Hot, Repressive and Locked in an Internet War: A Grim Vision of America’s and the World’s Future
My wife and I live on a 2.3-acre plot of forested land in a pre-Revolutionary house with a run-down old barn. When we first moved here, there was a rather large set of grassy areas, one in front of the house, another behind the kitchen, a large field in the back, behind the barn, a smaller lawn in front of the barn, and a hidden glen, as well as an island of grass in the middle of a circular gravel driveway.
It used to take me all day to mow all that grass, but over the years, because of my workload -- particularly several books that were very time-consuming both to write and to promote -- and the challenge of raising two kids, I allowed nature to reclaim much of it. Now I can mow what’s left in two hours. The glen is filled with brush, and the other lawns have shrunken dramatically as the forest has encroached in on them from all directions.
Now suddenly, I have to at least temporarily push back this march of nature, because my daughter’s getting married and she and her boyfriend have decided they’d like to have their secular jewish/hindu wedding at our place. This means that besides making the place look less derelect, I need to enlarge the big lawn out back to a size that could hold a large tent, in the event of rain, capable of accomodating 80-plus guests.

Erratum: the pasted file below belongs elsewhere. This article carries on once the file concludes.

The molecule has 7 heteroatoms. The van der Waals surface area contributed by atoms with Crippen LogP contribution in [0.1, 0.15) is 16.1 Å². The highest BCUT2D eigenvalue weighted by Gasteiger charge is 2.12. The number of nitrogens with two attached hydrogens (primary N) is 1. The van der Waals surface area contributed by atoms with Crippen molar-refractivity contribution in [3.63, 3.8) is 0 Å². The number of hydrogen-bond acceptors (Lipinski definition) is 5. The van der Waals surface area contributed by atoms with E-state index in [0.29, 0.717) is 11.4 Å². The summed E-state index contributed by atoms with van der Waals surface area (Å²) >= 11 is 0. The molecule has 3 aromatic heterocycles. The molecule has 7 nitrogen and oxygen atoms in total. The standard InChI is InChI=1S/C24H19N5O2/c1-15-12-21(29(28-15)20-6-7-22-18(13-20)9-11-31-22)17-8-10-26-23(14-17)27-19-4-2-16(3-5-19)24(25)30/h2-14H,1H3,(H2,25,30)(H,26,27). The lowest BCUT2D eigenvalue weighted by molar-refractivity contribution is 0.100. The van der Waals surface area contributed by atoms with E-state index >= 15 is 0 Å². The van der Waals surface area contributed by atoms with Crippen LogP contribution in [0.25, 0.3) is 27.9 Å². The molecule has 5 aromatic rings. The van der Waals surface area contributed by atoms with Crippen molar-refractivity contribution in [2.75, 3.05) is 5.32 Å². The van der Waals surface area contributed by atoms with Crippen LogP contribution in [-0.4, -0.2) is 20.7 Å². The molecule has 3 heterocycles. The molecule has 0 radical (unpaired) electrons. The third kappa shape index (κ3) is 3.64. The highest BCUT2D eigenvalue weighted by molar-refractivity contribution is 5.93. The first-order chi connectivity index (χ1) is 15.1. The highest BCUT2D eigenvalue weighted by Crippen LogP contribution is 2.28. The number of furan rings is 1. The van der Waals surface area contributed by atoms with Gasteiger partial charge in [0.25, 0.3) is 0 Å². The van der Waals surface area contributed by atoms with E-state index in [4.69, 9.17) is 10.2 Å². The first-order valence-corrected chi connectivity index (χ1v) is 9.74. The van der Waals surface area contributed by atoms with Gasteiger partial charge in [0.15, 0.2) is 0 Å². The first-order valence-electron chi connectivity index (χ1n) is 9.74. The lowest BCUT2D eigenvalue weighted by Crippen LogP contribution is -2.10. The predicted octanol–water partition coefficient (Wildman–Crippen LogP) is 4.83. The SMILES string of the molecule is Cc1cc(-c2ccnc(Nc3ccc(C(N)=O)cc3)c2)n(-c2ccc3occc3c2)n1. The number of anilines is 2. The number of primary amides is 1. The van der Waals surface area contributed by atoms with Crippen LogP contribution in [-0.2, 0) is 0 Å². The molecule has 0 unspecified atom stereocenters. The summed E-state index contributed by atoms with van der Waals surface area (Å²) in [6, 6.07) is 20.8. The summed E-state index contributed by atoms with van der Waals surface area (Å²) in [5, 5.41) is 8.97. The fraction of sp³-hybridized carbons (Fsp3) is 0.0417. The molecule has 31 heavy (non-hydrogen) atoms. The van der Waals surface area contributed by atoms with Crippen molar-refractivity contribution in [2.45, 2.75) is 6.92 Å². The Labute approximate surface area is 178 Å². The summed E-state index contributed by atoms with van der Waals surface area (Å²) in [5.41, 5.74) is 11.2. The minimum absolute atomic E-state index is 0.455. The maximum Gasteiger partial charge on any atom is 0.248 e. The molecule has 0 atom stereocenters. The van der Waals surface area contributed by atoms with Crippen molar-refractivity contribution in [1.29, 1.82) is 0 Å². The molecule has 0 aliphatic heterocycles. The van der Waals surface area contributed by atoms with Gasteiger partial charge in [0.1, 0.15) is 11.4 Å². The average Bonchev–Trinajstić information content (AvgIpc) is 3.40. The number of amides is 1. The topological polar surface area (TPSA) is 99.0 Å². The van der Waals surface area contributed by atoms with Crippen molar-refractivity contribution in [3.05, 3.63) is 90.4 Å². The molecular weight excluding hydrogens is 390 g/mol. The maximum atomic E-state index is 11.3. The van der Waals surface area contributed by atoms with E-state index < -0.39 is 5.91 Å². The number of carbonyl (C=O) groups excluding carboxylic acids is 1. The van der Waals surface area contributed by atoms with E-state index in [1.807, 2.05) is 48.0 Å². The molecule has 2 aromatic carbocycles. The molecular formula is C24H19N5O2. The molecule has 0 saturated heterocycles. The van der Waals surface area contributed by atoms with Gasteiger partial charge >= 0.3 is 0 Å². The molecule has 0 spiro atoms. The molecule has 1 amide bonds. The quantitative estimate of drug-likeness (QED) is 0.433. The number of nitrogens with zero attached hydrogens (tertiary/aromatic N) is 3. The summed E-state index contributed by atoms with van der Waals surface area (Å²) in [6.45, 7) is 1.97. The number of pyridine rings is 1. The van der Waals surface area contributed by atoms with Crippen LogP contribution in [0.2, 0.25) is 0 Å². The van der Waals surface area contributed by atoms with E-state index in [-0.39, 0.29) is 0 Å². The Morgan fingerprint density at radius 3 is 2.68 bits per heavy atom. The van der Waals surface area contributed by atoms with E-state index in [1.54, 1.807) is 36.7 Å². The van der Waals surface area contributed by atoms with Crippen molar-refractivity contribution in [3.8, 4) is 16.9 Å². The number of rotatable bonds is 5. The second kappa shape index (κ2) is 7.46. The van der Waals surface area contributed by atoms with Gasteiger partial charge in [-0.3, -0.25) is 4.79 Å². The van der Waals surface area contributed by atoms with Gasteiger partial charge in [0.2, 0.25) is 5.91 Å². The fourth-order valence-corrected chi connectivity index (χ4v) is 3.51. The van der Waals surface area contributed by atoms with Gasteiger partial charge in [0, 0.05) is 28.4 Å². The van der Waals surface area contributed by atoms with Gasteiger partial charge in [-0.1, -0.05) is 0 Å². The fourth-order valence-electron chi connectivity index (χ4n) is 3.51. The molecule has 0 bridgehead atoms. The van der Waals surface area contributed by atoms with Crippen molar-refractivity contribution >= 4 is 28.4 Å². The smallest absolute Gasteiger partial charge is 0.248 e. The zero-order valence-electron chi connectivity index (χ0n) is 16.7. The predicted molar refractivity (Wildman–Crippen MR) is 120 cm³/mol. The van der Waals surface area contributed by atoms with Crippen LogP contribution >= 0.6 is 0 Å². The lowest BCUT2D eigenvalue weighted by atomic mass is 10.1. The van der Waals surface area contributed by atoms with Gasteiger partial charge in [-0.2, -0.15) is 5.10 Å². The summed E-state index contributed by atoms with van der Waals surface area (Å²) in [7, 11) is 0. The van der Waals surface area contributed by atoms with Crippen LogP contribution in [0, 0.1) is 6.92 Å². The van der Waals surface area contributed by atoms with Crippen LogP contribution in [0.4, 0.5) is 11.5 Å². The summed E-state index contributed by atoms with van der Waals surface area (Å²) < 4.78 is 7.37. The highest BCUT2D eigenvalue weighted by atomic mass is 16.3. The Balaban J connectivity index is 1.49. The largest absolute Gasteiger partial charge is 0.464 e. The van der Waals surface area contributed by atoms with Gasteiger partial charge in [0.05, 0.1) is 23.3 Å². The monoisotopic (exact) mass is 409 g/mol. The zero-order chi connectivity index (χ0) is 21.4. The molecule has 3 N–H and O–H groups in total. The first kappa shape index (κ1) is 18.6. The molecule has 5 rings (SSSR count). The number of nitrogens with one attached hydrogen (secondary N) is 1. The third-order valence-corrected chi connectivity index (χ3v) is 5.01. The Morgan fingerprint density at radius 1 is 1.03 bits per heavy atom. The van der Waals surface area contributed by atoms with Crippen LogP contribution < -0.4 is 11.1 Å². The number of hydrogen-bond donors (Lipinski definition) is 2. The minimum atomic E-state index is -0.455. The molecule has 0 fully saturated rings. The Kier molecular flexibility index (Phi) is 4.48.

I have been struck as I set to work today by the astonishing amount of new growth that there has been this year already. Leaves on plants like the ubiquitous poison ivy and chokeberries are huge, and the asiatic bittersweet is growing so fast you can actually see its tendrils advancing out into the air as you watch them in the sun. Something frightening is clearly happening. Plants didn’t grow at this prodigious pace when we first moved here. That something, of course, is the increased CO₂ in the atmosphere, now approaching 400 ppm, a level not seen on earth in nearly a million years (and that is 14% higher than it was back in 1988, when it was at just 350 ppm).
Now, I’m not normally a guy given to apocalyptic visions, but as I was hacking away at the jungle-like growth that has overtaken the remaining open spaces on our property, I can see clearly that the greed of our capitalist elite, the subservient inaction of our political class, and the shortsightedness and wilfull ignorance of the general population have pushed this planet of ours past its abilty to recover. We are now entering an era of runaway heating of the planet and these plants are the harbingers of what is to come. There will be rapid growth of plant life for a time, but before too long, the seas will rise high enough to make a reef of my stone house, despite its being twenty miles from Chesapeake Bay, and searing heat and drought conditions will destroy most of the new greenery that isn't either drowned or killed off by salt water infiltrating the aquifer.